Water is vital to life. You realize that so much more when you’re in a place that has much less of it.

Haiti is a place like that. In 1990, I accepted the challenge to restart an NGO well drilling program in the Artibonite Valley. Dr. Larry Mellon, inspired by Albert Schweitzer, drew from his family’s fortune to found a hospital there in 1956. Drilling wells for clean water was a way he could reduce admissions. He completed hundreds of wells while he was able. Mrs. Mellon tells their story in her autobiography, My Road To Deschapelles.

When I arrived, Dr. Mellon had just passed. Boss Murat had drilled wells with Mellon for years, and despite his advanced years was available to help. Mellon had commissioned the construction of a cable tool rig that could drill up to 200 feet deep. Though that rig was long gone, we learned that similar rigs in various stages of disrepair still existed in country. We finally located and purchased one from the Baptists.

The re-building effort meant machine shop and carpentry work. It was a contraption of wooden wheels, belts, heavy bit and bailer, and a single cylinder diesel engine, all bolted to a re-purposed heavy truck frame. We made an ad hoc wood lathe to turn the main drive wheel to look like the iron one on the restored steam tractor from my Auburn days.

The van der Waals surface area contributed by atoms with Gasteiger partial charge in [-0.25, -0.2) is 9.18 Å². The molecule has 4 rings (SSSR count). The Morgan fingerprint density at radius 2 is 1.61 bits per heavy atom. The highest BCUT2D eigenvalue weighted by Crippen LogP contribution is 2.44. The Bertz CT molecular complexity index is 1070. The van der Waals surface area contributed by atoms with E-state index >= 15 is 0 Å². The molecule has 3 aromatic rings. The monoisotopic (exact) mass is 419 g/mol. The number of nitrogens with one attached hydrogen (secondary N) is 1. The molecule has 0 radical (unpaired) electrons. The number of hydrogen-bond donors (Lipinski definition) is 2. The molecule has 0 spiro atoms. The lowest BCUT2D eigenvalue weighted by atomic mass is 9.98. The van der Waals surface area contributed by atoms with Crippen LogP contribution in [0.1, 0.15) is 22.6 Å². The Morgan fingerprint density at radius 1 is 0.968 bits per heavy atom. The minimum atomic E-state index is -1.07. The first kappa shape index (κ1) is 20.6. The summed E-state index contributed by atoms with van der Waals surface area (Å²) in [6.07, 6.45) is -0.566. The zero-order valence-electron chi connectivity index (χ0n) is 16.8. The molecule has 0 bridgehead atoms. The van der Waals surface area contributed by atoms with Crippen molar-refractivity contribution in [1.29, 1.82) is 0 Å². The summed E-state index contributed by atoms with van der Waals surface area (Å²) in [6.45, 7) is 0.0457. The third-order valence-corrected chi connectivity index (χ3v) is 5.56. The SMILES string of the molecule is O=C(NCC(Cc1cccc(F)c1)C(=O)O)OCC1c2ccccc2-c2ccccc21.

What a scene when we first fired up the whirring, clanking apparatus! It reminded Mrs. Mellon of her dear Larry’s work. But we weren’t there just to restore a drilling machine. I had an engineering degree but never drilled a well. Murat was thrilled that his dated experience had renewed significance. We were quite a pair.

We began the grueling work to access potable water for a growing population. It meant traveling for days, sleeping and eating in quite rustic conditions. Breakdowns happened. Repair parts were fabricated or ordered. The machine had few safety shields. One time, a rotating part caught Murat’s coveralls and began a deadly twist. I shut it down in time to avert a terrible accident.

Facing danger and challenges to implement a water plan is not new. Jesus told the woman at the well, “Everyone who drinks of this water will thirst again; but whoever drinks of the water that I will give him shall never thirst; but the water that I will give him will become in him a well of water springing up to eternal life” (John 4:13-14). He declared that He is the promised Messiah, and you know what He endured to implement His plan for you.

It was my privilege to stand before Haitian friends at the opening of new and repaired water sources and share Jesus’ words. His cup always has enough for one more to drink of His Living Water.